pandas.DataFrame.astype

DataFrame.astype(dtype, copy=True, errors='raise')[source]

Cast a pandas object to a specified dtype dtype.

Parameters
dtypedata type, or dict of column name -> data type

Use a numpy.dtype or Python type to cast entire pandas object to the same type. Alternatively, use {col: dtype, …}, where col is a column label and dtype is a numpy.dtype or Python type to cast one or more of the DataFrame’s columns to column-specific types.

copybool, default True

Return a copy when copy=True (be very careful setting copy=False as changes to values then may propagate to other pandas objects).

errors{‘raise’, ‘ignore’}, default ‘raise’

Control raising of exceptions on invalid data for provided dtype.

  • raise : allow exceptions to be raised

  • ignore : suppress exceptions. On error return original object.

Returns
castedsame type as caller

See also

to_datetime

Convert argument to datetime.

to_timedelta

Convert argument to timedelta.

to_numeric

Convert argument to a numeric type.

numpy.ndarray.astype

Cast a numpy array to a specified type.

Examples

Create a DataFrame:

>>> d = {'col1': [1, 2], 'col2': [3, 4]}
>>> df = pd.DataFrame(data=d)
>>> df.dtypes
col1    int64
col2    int64
dtype: object

Cast all columns to int32:

>>> df.astype('int32').dtypes
col1    int32
col2    int32
dtype: object

Cast col1 to int32 using a dictionary:

>>> df.astype({'col1': 'int32'}).dtypes
col1    int32
col2    int64
dtype: object

Create a series:

>>> ser = pd.Series([1, 2], dtype='int32')
>>> ser
0    1
1    2
dtype: int32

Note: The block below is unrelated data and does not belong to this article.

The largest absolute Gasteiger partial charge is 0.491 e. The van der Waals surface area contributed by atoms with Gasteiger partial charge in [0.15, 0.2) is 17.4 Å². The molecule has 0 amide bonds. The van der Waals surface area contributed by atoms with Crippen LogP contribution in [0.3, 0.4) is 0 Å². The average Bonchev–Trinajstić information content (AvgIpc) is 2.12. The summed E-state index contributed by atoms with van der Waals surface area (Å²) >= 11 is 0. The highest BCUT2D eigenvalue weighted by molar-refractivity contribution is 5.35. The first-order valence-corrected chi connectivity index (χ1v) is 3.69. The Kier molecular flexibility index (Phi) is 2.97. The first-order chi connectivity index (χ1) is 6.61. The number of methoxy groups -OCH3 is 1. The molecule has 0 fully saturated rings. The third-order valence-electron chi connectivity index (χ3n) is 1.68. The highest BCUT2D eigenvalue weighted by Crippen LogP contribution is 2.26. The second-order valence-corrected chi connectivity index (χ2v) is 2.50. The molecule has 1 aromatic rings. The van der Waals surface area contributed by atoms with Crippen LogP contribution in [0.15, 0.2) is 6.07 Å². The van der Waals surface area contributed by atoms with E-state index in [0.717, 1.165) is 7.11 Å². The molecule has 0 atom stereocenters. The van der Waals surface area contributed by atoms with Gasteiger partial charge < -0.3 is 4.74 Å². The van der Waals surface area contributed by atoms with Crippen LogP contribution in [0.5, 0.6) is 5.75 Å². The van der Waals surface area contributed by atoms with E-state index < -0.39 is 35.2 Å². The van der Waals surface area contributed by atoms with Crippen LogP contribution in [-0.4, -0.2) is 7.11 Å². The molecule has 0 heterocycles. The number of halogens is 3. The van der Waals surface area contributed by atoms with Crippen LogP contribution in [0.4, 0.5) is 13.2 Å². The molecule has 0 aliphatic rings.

>>> ser.astype('int64')
0    1
1    2
dtype: int64

Convert to categorical type:

>>> ser.astype('category')
0    1
1    2
dtype: category
Categories (2, int64): [1, 2]

Convert to ordered categorical type with custom ordering:

>>> from pandas.api.types import CategoricalDtype
>>> cat_dtype = CategoricalDtype(
...     categories=[2, 1], ordered=True)
>>> ser.astype(cat_dtype)
0    1
1    2
dtype: category
Categories (2, int64): [2 < 1]

Note that using copy=False and changing data on a new pandas object may propagate changes:

>>> s1 = pd.Series([1, 2])
>>> s2 = s1.astype('int64', copy=False)
>>> s2[0] = 10
>>> s1  # note that s1[0] has changed too
0    10
1     2
dtype: int64

Create a series of dates:

>>> ser_date = pd.Series(pd.date_range('20200101', periods=3))
>>> ser_date
0   2020-01-01
1   2020-01-02
2   2020-01-03
dtype: datetime64[ns]

Datetimes are localized to UTC first before converting to the specified timezone:

>>> ser_date.astype('datetime64[ns, US/Eastern]')
0   2019-12-31 19:00:00-05:00
1   2020-01-01 19:00:00-05:00
2   2020-01-02 19:00:00-05:00
dtype: datetime64[ns, US/Eastern]